forming a first dielectric layer on a semiconductor substrate;

forming a first metal layer on the dielectric layer, wherein the first metal layer is patterned to form gaps between metal features;

depositing a high density plasma oxide in said gaps by high density plasma chemical vapour deposition;

performing a first heat treatment in an inert atmosphere at a first temperature of about 350ºC to about 450º C for a first period of time of about 45 minutes to about 2 hours, to substantially increase the grain size of the first patterned metal layer,

thereby increasing the electromigration resistance of the first patterned metal layer; and

performing a second heat treatment in an atmosphere comprising nitrogen and hydrogen in an amount of about 5% to about 15 volume % of hydrogen at a second

temperature of about 300ºC to about 400ºC for a second period of time of about 30 minutes to about 1 hour,

wherein the second heat treatment is performed at a second temperature lower than the first temperature for a second period of time shorter than the first period of time."

IV. Reference is made to the following documents:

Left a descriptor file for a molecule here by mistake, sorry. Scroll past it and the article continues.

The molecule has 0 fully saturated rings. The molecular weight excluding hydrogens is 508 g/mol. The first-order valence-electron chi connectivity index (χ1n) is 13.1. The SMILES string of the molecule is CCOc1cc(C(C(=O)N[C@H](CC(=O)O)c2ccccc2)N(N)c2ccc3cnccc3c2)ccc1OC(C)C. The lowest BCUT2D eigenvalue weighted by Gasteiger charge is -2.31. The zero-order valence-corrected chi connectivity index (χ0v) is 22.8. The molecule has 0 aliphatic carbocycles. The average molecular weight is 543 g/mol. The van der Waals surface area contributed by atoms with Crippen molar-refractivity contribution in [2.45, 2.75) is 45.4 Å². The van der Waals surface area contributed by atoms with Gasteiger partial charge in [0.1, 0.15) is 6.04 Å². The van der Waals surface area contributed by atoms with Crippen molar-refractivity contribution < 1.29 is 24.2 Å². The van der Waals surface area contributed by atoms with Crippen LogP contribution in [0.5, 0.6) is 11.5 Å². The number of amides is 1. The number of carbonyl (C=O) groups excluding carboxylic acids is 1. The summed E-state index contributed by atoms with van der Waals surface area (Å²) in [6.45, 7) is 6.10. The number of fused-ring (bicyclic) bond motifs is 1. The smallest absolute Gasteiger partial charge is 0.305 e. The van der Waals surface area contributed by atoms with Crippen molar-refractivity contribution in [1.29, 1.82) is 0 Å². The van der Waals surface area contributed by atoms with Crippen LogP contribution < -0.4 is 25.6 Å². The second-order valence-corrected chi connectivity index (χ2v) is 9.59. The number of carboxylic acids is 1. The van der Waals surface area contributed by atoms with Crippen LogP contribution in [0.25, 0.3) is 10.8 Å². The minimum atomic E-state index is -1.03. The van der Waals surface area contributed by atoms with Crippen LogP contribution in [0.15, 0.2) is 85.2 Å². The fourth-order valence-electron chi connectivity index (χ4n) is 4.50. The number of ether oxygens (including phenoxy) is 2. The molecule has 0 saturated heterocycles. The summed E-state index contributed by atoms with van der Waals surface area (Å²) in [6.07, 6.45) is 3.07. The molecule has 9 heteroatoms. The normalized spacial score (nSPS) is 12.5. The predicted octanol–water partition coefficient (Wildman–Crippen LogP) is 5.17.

D1: S. Bothra et al: "Integration of 0.25um three and five level interconnect system for high performance ASIC", Proceedings of VMIC Conference, 1997 ISMIC, 10-12 June 1997, pages 43-48

D2: US 5 300 307 A

D3: US 4 352 239 A.

V. The appellant submitted in substance the following arguments:

The specification was not inconsistent with regard to the effect of the different heat treatments, but reflected the inventors' experimental results. Irrespective of the overlap in time and temperature between the heat treatments, the difference in atmosphere might very well account for the different results, particularly since the hydrogen had a penetrating effect.

Moreover, there was no teaching in Dl, D2 or D3 to suggest the fact that the conventional densification heat treatment of an SOG gap filling layer in fact caused grain size growth. In fact, this would not be expected by the teachings of D2 and D3 which used heat treatment of the exposed metal and in a forming gas atmosphere to produce such a result. It was applicants’ recognition of that fact, which led applicants to the claimed first heat treatment step in an inert atmosphere, which was similar to the densification heat treatment for a SOG gap filled article. Accordingly, the subject-matter of claim 1 involved an inventive step.